It’s vain to pretend that Alexander’s Feast is a masterpiece but it doesn’t deserve obscurity, so the University of Birmingham Choir and Orchestra, and their conductor Colin Timms, should be praised for dusting it down and presenting a lively and enjoyable performance.
If it lacks dramatic cogency there are many incidental beauties in a work based on Dryden’s poetic paean to music’s power.
Sopranos Jenny Carson and Hannah McFarland excelled – the latter’s honey-toned Softly sweet, in Lydian measures, where Handel supports the singer with a solo cello, was captivating. Robert Gardiner handled the tenor part’s demanding florid runs with aplomb and George Humphreys made the most of the work’s famous bass aria Revenge, Timotheus cries.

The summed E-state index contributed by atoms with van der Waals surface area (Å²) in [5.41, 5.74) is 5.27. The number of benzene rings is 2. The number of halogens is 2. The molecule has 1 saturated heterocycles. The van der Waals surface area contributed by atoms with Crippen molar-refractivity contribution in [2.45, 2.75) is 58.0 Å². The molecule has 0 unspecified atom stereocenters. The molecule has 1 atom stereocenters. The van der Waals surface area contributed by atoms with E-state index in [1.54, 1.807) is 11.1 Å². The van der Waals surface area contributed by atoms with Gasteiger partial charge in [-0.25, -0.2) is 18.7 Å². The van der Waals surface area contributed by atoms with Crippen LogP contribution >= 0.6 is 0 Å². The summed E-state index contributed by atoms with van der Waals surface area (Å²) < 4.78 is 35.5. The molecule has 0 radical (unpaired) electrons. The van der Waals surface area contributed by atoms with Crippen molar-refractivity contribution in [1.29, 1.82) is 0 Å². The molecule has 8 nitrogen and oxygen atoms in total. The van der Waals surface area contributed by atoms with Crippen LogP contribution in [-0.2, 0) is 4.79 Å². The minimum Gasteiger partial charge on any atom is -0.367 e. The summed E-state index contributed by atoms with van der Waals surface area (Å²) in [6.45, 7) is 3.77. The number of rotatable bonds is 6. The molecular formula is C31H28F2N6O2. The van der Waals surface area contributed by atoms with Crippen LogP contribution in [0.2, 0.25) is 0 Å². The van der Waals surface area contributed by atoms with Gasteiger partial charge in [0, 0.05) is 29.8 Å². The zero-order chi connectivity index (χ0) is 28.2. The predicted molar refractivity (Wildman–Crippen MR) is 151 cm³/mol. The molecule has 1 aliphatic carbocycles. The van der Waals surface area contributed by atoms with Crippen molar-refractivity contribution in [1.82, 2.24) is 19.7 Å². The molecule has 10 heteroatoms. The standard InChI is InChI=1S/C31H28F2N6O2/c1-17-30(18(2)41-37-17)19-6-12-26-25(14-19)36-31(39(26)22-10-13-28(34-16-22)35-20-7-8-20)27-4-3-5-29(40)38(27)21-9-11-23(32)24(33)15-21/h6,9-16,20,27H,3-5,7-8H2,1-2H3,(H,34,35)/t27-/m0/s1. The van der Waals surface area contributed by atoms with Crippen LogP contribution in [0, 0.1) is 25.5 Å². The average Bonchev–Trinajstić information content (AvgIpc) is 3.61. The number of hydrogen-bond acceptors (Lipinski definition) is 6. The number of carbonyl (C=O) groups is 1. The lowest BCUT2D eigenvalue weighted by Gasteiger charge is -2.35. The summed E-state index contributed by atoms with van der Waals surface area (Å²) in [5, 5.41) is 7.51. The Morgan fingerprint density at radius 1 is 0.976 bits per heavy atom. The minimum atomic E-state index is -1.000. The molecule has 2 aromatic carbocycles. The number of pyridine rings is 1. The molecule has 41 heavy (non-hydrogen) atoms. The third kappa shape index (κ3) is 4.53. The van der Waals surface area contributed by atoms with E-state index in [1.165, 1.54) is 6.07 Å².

Handel filled out the relatively short work with concertos for harp and orchestra and here we had the first movement of each performed stylishly by, respectively, Bethany Spicer and Charlie Penn.
There was sterling work from the chorus too – with The many rend the skies notable for its verve.